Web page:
DETROIT (AP) - After nine years and three days, Kelly Sheffer finally managed to bag her first elk.
"It was awesome," the 50-year-old hunter from North Branch told The Detroit News. "I thought it would be easy, but it's harder than it looks."
Sheffer was among those who harvested 171 elk during the two halves of the 2013 hunting season, according to the Michigan Department of Natural Resources. State officials are calling the elk hunting season a success because the targeted number of elk to be killed was met.
Eric Tomasik of the U.S. Fish and Wildlife Service and University of Montana's Mark Hebblewhite work to place a radio-equipped ear tag on a calf elk in the spring of 2013 as part of a three-year study. DNR?officials in Michigan said 171 elk were harvested in the two halves of the 2013 hunting season in the state. (AP?photo)
Sheffer got her elk, a 320-pound cow, in the woods at the Black River Ranch in Onaway, about 250 miles north of Detroit. She said she butchered the cow and is considering making a rug out of the hide.
She hired a hunting guide to improve her chances, Sheffer said. "It's a once-in-a-lifetime kind of thing. So, I wasn't going to mess around."
Sheffer and her guide tracked elk for nearly three days in the Pigeon River Country State Forest Area. After a few sightings and limited opportunities, they moved east to the woods at the Black River Ranch, she said.
Vern Bishop, the elk hunting guide Sheffer hired, said hunters had the best success rate for elk that he's seen in years. Bishop said he's been a guide since the state first started holding annual elk hunts in 1984.
"The elk were easy to get to because they were all concentrated in one area to get to their food source, which is acorns," he said. "I was with one group, and they took five elk in five days."
Elk were nearly hunted to the point of disappearing from Michigan in the late 1800s.
Today, hunting is used to keep the animal's population in check and in balance with the available habitat. DNR officials estimate the state's elk population is between 800 and 1,400.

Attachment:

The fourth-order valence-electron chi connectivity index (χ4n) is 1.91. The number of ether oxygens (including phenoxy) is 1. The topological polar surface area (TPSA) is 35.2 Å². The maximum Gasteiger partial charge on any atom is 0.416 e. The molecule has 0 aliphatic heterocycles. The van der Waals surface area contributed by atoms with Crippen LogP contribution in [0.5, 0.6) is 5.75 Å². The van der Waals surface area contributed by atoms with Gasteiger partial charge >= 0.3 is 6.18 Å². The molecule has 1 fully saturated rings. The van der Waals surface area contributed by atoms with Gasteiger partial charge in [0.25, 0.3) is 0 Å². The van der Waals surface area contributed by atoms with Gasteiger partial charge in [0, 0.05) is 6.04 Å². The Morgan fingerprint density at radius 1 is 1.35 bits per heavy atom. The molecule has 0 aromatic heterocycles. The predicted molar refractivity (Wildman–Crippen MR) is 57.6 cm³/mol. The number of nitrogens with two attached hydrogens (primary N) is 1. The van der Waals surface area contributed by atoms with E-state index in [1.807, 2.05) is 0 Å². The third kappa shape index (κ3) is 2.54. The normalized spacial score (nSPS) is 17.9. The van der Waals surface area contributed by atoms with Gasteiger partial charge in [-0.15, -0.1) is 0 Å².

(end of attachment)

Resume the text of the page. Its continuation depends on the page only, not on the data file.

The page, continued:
"Our hunts are used to help keep elk in large blocks of public land to reduce conflicts on agricultural and private lands," said Jennifer Kleitch, a Michigan Department of Natural Resources wildlife biologist.
But Anja Heister, director of the In Defense of Animals' Wild & Free-Habitats Campaign in San Rafael, Calif., said hunting elk - or any animal - is unethical.
"It's scientifically unfounded that hunting is the best method to manage wildlife," Heister said.
In Defense of Animals is an international animal rights and rescue organization. It works with a campaign designed to stop hunting and trapping programs.
Michigan's elk hunting season is divided into two halves: The early season is held over 12 days in late August and early September, while the late season is Dec. 7-15. Seventy-eight animals were killed in the early season and 93 in the late season. The 171 total for 2013 compares with 158 elk that were harvested in 2012, according to the DNR.
More than 32,000 hunters apply annually for elk hunting licenses, officials say. For the 2013 elk season, 100 were selected by lottery to hunt in each half.
Sheffer said she started hunting about 15 years ago and mostly looked for bear, deer, turkey, pheasant and other animals. She has applied for an elk hunting license every year for the past nine years.
"I just kept applying," she said. "I didn't think I'd actually pull a tag."
Doug Doherty, regional director of the Rocky Mountain Elk Foundation in Missoula, Mont., said elk hunting helps Michigan's economy.
In October, the conservation group awarded the state $28,500 to enhance elk habitat, reduce damage to private crops and sponsor hunting heritage projects.
"Elk are important to the entire state of Michigan; folks come from all around to view them in their natural places," Doherty said.
"For many northern Michigan towns and businesses, elk viewing and hunting are a huge part of their livelihood."